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14 Buildings, facilities, and grounds: Costs associated with program functional rate that is applied to all line maintenance buildings, facilities, and grounds occupied by maintenance activity costs (e.g., Caltrans), to more complex allocations personnel and items used by the maintenance function. where certain program support costs are allocated to the sub- These costs include building leasing, rental, or deprecia- set of line activities that benefit from those costs. There also are tion; grounds maintenance; utilities; and communications allocation procedures that impose an intermediate step before (e.g., costs of radio system operation). extending to line maintenance activities. For example, Texas Training: Costs incurred by attendance of maintenance DOT does not allocate the costs of its sign fabrication shop personnel at training, and the costs to prepare and provide directly to signage-related maintenance activities. Rather, it training sessions and materials. allocates the fabrication shop direct and indirect costs to its Material stores/inventory operation: Costs associated materials and supplies inventory-management cost account. with operating the agency's maintenance inventory, stores, These costs are then passed on to those maintenance line ac- and stockpiles. tivities that use signs by including the costs in the amount Fabrication shops and laboratories: Costs associated charged for each sign by the materials and supplies inventory with agency shops that fabricate items for use by mainte- system. All of these examples point to the need for mainte- nance forces (e.g., signs), and laboratories whose work in nance managers to coordinate with financial accounting man- research and testing supports line maintenance activities agers in ensuring that the cost determination procedures are (e.g., a materials laboratory supporting pavement and pave- consistent with, and supported by, applicable calculations in ment marking maintenance activities). the agency's financial management accounting system. It is important to consider the guidance in OMB Circu- Agencies recognize and deal with maintenance program lar A-87 regarding reasonable levels of effort in identifying support costs in several ways: and treating cost items when considering how to allocate pro- gram support costs. For example, while it may be theoreti- Maintenance activities capturing program support: A cally possible to allocate the costs of each individual training number of agencies interviewed in this study identify pro- session to a particular set of line activities, it is not clear that gram support activities explicitly within their maintenance the benefit gained by this exercise will warrant the time and activity structure. Common examples include maintenance effort required. The preferable approach is to pool all train- training; handling and management of material stockpiles; ing costs and allocate them across all maintenance activities buildings and yard maintenance; and general support activ- using a suitable base (e.g., total expenditures or total labor ities identified within particular categories or groups of costs) according to agency practice. In this context, the agency's maintenance activity (e.g., pavement/road surface, bridge treatment of maintenance training costs should be consistent and structures, roadside, traffic operations). with its treatment of training costs for its personnel in other Cost center/clearing accounts: Agencies also may establish functions. program cost centers or clearing accounts where charges As a general rule, many maintenance program support items associated with maintenance program support are accrued will be allocated completely (i.e., 100%) to maintenance line for later allocation to maintenance line activities or poten- activities or a subset of those activities. Some agencies con- tially other functions. sider certain program support items essentially as direct costs Inclusion within broader enterprise support: Some because of their close relationship to the performance of main- agencies include costs associated with maintenance pro- tenance work. Even where program support costs are con- gram management as part of agency-wide management, sidered as indirect costs, they are often allocated 100% to the particularly for items like district-level and headquarters maintenance function because the cost determination result management. Within cost determination, the maintenance will differ only a small amount from the case where they would component of these costs must be identified and accumu- have been considered direct costs. As stated earlier, determin- lated for allocation to maintenance line activities. ing the complete set of maintenance line and support costs and the appropriate methods of allocating support costs to Regardless of which method(s) are used by an agency, the line costs are more important than whether individual costs cost determination process calls for (1) identification of the are classified as "support" or "line." Exceptions to this 100% complete set of maintenance program support costs, and guideline are (1) where maintenance program support costs (2) decisions on how to allocate these costs to maintenance are shared with other agency functions (e.g., materials labo- line items or other functions/accounts as appropriate. Inter- ratory services are used by the construction program as well views with several DOTs conducted in this study indicate that as the maintenance program, in which case these costs may be a variety of allocation approaches are used. These approaches better treated as enterprise support costs), and (2) in situations range from very straightforward development of a single such as those described for the Texas DOT sign shop above,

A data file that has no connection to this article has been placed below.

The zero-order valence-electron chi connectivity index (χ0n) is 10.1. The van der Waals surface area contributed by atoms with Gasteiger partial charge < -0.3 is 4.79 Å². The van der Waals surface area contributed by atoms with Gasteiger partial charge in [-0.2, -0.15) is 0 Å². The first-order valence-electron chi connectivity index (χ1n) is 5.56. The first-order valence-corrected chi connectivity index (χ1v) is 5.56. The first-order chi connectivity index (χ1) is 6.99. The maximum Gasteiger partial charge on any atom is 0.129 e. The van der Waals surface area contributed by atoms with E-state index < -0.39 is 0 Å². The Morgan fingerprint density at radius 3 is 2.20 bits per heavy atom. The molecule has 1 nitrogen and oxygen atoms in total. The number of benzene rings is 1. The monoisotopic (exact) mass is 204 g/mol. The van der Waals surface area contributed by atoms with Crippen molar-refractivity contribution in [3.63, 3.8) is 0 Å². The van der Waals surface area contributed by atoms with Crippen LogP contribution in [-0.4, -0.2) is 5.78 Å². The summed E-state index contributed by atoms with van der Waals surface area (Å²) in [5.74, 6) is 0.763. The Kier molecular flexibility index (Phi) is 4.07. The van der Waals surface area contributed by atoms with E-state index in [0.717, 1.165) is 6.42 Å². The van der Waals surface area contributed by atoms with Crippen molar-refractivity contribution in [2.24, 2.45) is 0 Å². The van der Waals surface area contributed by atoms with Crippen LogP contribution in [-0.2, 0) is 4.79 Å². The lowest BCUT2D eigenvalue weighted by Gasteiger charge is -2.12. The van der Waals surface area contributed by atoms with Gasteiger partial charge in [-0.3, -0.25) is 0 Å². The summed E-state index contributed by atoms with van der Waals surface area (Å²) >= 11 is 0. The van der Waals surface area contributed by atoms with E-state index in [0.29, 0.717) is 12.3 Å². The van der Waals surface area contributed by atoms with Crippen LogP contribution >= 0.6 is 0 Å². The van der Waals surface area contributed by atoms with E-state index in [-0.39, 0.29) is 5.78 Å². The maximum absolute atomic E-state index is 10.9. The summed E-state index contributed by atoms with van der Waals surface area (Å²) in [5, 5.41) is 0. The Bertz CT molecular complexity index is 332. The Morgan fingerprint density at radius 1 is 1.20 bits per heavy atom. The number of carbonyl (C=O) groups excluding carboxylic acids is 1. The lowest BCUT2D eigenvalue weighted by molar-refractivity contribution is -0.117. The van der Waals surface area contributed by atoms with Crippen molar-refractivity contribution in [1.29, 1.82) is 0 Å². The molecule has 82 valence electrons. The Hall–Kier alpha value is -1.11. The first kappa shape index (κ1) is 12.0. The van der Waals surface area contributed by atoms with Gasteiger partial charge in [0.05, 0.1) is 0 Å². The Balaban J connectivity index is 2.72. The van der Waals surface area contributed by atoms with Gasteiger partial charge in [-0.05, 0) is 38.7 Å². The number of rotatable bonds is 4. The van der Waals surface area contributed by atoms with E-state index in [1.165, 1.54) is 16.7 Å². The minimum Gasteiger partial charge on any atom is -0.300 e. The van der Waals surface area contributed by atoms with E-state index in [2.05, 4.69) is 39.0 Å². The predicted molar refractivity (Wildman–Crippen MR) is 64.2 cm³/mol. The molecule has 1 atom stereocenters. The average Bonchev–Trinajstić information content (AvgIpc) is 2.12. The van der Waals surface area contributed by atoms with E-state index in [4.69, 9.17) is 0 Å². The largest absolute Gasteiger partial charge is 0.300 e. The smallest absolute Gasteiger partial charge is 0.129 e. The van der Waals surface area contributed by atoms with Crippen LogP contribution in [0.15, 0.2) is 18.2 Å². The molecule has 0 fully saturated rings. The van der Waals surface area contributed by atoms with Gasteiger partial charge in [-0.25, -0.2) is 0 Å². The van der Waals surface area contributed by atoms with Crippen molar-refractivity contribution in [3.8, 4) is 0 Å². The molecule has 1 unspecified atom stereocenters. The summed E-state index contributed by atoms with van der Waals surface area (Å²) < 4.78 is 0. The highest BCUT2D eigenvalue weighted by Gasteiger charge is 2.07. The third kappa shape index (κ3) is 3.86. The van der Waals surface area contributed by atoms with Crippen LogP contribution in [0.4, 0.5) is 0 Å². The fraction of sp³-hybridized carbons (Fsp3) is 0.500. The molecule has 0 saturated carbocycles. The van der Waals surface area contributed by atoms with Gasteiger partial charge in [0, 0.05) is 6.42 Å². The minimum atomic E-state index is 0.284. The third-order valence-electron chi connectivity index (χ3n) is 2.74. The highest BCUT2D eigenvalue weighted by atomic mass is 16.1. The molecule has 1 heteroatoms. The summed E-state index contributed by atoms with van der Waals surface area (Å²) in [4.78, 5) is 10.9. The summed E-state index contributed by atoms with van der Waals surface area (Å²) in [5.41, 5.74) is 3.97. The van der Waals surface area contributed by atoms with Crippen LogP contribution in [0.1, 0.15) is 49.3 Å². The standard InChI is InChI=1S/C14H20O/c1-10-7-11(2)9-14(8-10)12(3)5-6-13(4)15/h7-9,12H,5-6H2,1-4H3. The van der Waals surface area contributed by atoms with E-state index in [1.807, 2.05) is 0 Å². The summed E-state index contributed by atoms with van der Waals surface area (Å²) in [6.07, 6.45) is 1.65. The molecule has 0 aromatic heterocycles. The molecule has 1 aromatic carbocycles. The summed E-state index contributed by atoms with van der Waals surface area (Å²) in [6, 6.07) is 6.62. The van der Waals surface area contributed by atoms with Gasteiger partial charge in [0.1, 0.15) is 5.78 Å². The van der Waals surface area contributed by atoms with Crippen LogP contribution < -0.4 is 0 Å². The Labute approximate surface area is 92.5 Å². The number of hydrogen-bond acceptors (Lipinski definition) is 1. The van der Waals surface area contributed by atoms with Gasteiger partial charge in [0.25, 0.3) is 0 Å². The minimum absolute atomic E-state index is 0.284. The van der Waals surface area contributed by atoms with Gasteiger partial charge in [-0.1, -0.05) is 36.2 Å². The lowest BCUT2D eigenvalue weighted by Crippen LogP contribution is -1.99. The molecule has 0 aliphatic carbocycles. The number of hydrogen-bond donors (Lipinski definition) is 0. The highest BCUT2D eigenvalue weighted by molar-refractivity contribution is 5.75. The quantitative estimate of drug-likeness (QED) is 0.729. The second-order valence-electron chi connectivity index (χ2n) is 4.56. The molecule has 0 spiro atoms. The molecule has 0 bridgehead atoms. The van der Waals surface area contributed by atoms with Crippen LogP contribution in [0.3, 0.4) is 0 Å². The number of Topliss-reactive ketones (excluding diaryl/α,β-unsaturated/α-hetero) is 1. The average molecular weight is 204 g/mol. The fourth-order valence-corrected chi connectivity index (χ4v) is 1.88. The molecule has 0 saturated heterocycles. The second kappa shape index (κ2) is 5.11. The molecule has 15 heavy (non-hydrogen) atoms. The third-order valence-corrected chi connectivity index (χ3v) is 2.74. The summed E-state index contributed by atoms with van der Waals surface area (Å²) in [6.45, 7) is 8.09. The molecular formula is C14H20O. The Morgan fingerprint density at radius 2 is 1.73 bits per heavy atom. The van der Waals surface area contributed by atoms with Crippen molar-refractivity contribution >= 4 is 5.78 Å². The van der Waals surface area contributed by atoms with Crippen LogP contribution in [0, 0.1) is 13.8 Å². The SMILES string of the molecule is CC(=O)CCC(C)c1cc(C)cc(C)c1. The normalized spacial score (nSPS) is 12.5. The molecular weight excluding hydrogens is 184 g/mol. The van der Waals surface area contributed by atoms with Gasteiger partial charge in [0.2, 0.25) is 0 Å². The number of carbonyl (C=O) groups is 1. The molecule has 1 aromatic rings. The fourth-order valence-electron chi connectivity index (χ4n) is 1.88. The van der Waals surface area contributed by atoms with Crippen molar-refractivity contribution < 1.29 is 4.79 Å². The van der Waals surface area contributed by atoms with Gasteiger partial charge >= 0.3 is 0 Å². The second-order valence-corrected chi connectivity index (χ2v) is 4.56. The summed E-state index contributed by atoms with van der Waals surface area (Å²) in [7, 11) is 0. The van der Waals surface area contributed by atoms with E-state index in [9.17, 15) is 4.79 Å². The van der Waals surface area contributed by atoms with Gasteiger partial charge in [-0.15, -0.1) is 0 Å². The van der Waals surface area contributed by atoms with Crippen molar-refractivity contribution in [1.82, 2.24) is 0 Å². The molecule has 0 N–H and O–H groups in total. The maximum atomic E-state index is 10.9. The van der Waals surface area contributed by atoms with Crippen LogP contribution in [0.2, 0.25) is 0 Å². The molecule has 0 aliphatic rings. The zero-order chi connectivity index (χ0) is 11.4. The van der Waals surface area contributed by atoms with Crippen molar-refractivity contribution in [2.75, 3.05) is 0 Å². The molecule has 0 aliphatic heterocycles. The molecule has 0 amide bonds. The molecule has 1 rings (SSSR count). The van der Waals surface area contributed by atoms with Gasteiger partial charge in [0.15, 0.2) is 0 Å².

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15 in which program support costs are allocated to another cost It is important to seek complete cost coverage while avoid- account (materials-and-stores inventory) rather than to main- ing double-counting when compiling enterprise support costs. tenance line activities directly. For example, in cases where agencies include all vehicle-related expenditures in developing equipment rental rates, the enter- prise support costs should not include any equipment-related Enterprise Support Costs expenditures. However, in cases where certain vehicle expen- Highway maintenance is one of a number of programs ditures are excluded from the equipment rental rate calcu- and functions that are managed by a typical transportation lation, the enterprise support category should include an agency. In the same way that a maintenance program comprises equipment component that covers these costs. line and support activities, the operations of a transportation agency comprise line and support programs and cost items. Expressing Cost Determination Results Typical agency line programs include construction, mainte- nance, safety, environmental protection/mitigation, and other When all applicable support costs have been allocated to investment and operations categories of work across different maintenance line costs, the cost determination process can modes. These programs are supported by a number of enter- be completed. The recommendation from this study is that prise support functions that typically include the following: results be expressed as the full unit costs of each maintenance activity. A unit cost result is superior to an overhead percent- Agency executive management; age or other method of expressing full costs. In fact, DOTs that Planning, programming, and research; were interviewed for case study development and that have Financial accounting, budgeting, payroll, and procurement; well-developed financial accounting methods to support full Legal and audit divisions; cost determination strongly discourage the use of overhead Human resources; percentages for the following reasons: Information technology; Central office buildings, facilities, and grounds, including A maintenance overhead percentage (indirect cost divided utilities and communications services; by direct cost) depends on the cost basis used. For example, Shops, laboratories, and other support functions and cost an overhead rate on the basis of total direct costs (e.g., the items that have not already been included in the program sum of labor, equipment, and material costs for mainte- support category; and nance) will differ from one based on direct maintenance Support of the DOT provided by external agencies (e.g., the labor costs alone. Comparisons of overhead rates, say, state attorney general's office or the state auditor's office). between the public and the private sector may thus be mis- leading if different cost bases are used by the respective As with the program support costs, the key objectives regard- parties. ing enterprise support costs are (1) to identify the complete set A maintenance overhead percentage depends on exter- of enterprise support costs, and (2) to allocate an appropriate nal factors that are unrelated to maintenance. For exam- share of these enterprise support costs to maintenance line costs ple, agencies with large highway construction programs, to complete the cost determination process. As with program where the annual construction budget is a relatively large support costs, current agency practices on how to compute portion of total agency budget, will exhibit relatively low this allocation vary from a straightforward division of total maintenance overhead rates. This occurs because the dis- enterprise support costs by total line program costs to produce tribution of indirect costs among programs is driven by a single percentage rate allocation across all line programs their respective direct cost bases--assume them to be equal (e.g., Caltrans), to more complex calculations that consider to the total direct expenditures for each program. A large different enterprise initiatives and different categories of line construction program will thus attract a large percentage programs, projects, and activities (e.g., Florida DOT). Those of enterprise-level indirect costs, depressing the overhead agencies that have developed a financial management system percentages computed for all nonconstruction programs, that is consistent with their approved indirect cost plan may including maintenance. define the enterprise support costs within a number of indi- Variability in maintenance overhead rates (e.g., between rect cost pools. For each indirect cost pool, the plan identifies districts in a state DOT) may be misconstrued as indicat- which of the other indirect cost pools and direct program ing variations in maintenance efficiency. Maintenance pools (i.e., the line programs/functions) should bear a share of overhead rates are sensitive to the volume of work in other its costs and what should be the basis of this allocation. Typical programs such as construction, as noted above, which in bases of indirect cost allocation are total expenditures or total turn may be driven by differences in factors such as traffic employee counts for each line program/function, respectively. volume/composition and degree of urbanization. If districts